Cover Image
close this bookEthnicity and Power in the Contemporary World (United Nations University, 1996, 298 p.)
close this folder7. From centre-periphery conflict to the making of new nationality policy in an independent state: Estonia
View the document(introduction...)
View the documentFrom country to borderland, from nation to minority
View the documentAn ethnically divided society
View the documentThe language issue
View the documentWho has been the minority since august 1991?
View the documentConclusion

Conclusion

Estonians have always realized more acutely than Russians the discord resulting from changes in the ethnic environment; but, in an undemocratic situation, this uncertainty was internalized. The Russian population neither heard nor realized Estonian national problems, nor comprehended their own interests on the ethnic level. This situation changed dramatically when the Estonians could start speaking publicly about national injustice, occupation, and their existential fears for the future. This national awakening took most Russian-speaking inhabitants of Estonia by surprise. They were shocked by the multiplicity of the problems that seemed to appear out of nowhere. The criticism of imperial abuse, demands to revive the historical truth, defence of the stability of Estonian society and Estonians - all these were first taken as something directed against non-Estonians.

The inter-ethnic relations of Estonia have now started to assume new qualitative features. The main shift can be accounted for by the fact that the Russian-speaking part of the Estonian population, first and foremost the Russians, has now begun to see its interests as related to a range of its national interests. In other words, the ideology of differentiation between Estonians and Russians has been transformed into a two-way nationalism.

In the shifts taking place in Estonian society in this sphere, there are many analogies to relations between Canada and Quebec. Let me draw on Raymond Breton's concept of two kinds of nationalism, in which he distinguishes between ethnic or ethno-cultural nationalism and civic nationalism.22 The changes that have taken place in the development of Estonia's national ideology involve two phases. In the first phase, preceding the Estonian national liberation movement, Estonian nationalism had a strongly self-defensive character. This was induced by the exercise of alien authority by a great power, as well as the existential uncertainty caused by an unfavourable demographic situation. Since Estonian society and local authority lacked self-governing rights, the mechanisms which persisted in the Estonian national identity were forced into the ethno-cultural sphere. The leitmotif was to maintain the Estonian language and culture and to obtain strength from traditions. The tragedy that befell the nation favoured the preservation of a romantic image of the past. In contrast, Russian nationalism was state-centred (state nationalism) and valued the merits of being a great power, pragmatism and being future-oriented. In this concept, Russian culture and language lacked any special emotional potency. The notion of ideal national relations meant an internationalist and inclusive approach, which conflict with the Estonians' strong exclusive standpoint towards foreigners.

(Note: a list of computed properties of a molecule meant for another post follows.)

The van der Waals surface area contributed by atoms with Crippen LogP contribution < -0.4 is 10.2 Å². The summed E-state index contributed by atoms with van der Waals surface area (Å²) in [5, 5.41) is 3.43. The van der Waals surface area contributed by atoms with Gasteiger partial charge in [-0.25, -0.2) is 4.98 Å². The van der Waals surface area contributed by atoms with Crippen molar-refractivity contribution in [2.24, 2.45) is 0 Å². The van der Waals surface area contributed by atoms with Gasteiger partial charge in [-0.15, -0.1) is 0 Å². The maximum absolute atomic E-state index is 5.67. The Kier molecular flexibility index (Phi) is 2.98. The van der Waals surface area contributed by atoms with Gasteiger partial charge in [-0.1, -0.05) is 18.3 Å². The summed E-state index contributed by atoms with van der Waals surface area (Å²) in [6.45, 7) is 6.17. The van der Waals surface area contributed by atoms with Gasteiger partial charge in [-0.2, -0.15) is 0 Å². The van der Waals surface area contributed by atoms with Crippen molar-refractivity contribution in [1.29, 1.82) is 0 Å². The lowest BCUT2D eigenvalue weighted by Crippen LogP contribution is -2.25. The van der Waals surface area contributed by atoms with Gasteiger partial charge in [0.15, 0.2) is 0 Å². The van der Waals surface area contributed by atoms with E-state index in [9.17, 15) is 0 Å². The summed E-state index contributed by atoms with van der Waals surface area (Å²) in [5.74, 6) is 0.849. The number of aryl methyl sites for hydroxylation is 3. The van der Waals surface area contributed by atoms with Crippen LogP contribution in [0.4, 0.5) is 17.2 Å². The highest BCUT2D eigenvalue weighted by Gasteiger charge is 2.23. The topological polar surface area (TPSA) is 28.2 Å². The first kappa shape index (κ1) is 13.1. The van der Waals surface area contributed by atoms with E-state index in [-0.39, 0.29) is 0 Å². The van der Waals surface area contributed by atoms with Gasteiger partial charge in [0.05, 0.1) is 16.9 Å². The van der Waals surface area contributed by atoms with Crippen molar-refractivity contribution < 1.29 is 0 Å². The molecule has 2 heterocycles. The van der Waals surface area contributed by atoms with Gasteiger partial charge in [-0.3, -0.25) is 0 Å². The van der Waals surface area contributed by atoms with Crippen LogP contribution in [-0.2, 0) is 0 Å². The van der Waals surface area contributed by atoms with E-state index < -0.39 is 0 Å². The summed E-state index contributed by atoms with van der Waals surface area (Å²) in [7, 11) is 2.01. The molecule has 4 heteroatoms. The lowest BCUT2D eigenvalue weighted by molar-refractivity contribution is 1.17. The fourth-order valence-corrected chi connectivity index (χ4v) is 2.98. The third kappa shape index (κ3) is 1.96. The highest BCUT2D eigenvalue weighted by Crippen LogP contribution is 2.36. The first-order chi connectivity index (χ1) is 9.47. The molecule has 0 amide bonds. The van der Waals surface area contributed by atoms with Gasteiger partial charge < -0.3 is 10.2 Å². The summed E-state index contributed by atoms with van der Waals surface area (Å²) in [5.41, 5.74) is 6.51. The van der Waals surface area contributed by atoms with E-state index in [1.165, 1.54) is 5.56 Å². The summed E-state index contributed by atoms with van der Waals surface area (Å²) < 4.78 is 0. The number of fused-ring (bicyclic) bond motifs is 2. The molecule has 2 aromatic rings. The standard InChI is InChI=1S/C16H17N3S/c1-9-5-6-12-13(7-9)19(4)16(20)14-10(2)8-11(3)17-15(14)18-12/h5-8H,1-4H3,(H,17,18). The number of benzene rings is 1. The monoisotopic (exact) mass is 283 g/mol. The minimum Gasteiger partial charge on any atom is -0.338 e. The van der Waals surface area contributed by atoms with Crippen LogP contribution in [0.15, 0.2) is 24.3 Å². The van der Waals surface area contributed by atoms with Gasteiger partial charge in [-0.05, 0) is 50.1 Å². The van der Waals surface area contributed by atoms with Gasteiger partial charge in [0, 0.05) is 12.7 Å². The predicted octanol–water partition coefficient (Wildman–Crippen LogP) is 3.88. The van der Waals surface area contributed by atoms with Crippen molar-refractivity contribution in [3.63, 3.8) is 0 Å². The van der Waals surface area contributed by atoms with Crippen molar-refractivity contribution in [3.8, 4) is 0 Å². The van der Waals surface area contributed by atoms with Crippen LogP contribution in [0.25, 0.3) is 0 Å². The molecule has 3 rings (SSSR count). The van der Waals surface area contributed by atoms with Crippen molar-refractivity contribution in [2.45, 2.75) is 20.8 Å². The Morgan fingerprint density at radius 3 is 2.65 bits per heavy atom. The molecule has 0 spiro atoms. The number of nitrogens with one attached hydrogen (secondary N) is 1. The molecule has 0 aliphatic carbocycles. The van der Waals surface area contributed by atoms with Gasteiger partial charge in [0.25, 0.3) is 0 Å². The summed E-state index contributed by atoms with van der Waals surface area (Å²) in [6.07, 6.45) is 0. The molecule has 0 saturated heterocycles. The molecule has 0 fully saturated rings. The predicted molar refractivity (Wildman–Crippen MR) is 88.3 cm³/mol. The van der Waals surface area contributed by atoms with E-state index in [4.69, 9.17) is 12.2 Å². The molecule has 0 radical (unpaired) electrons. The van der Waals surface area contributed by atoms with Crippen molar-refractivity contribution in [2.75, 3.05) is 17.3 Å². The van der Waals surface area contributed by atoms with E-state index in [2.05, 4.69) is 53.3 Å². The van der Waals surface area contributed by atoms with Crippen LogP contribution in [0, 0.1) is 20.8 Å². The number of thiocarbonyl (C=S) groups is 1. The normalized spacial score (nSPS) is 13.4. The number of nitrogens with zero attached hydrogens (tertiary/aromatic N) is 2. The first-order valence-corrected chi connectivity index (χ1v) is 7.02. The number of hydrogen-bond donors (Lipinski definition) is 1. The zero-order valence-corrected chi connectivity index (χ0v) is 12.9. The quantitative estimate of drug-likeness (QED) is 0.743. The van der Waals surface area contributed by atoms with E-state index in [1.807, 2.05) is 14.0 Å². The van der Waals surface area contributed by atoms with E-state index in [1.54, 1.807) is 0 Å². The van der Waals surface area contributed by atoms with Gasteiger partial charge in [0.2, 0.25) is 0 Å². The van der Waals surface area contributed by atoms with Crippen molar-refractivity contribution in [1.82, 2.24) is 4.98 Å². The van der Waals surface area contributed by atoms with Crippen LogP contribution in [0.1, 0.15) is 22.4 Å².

In the second phase, the ideology of both national-linguistic groups becomes more marginal. We may note that, psychologically, Estonians are having great difficulties in adapting positively to their refund legal status as a "majority." This orientation towards the past is even stronger because Estonian independence has been re-established, not proclaimed for the first time. Together with the reestablishment of the state, a process of restoration (renewing of presoviet ownership, compensation for repression, the reinforcement of several laws, the revival of organizations and symbols, adaptation of exile culture, etc.), has partly begun. The presence of the Russian army, as well as the unchanging demographic situation, has kept alive the "state of defence." Ethnic exclusiveness is supported by the anticommunist related to the restoration of ideology. That, in turn, excludes certain groups, and is not an integrating factor. Estonian society would appear to need time to rid itself of the ideology of the minority, so that it can move from ethnic nationalism towards civic nationalism and acceptance of a multicultural future.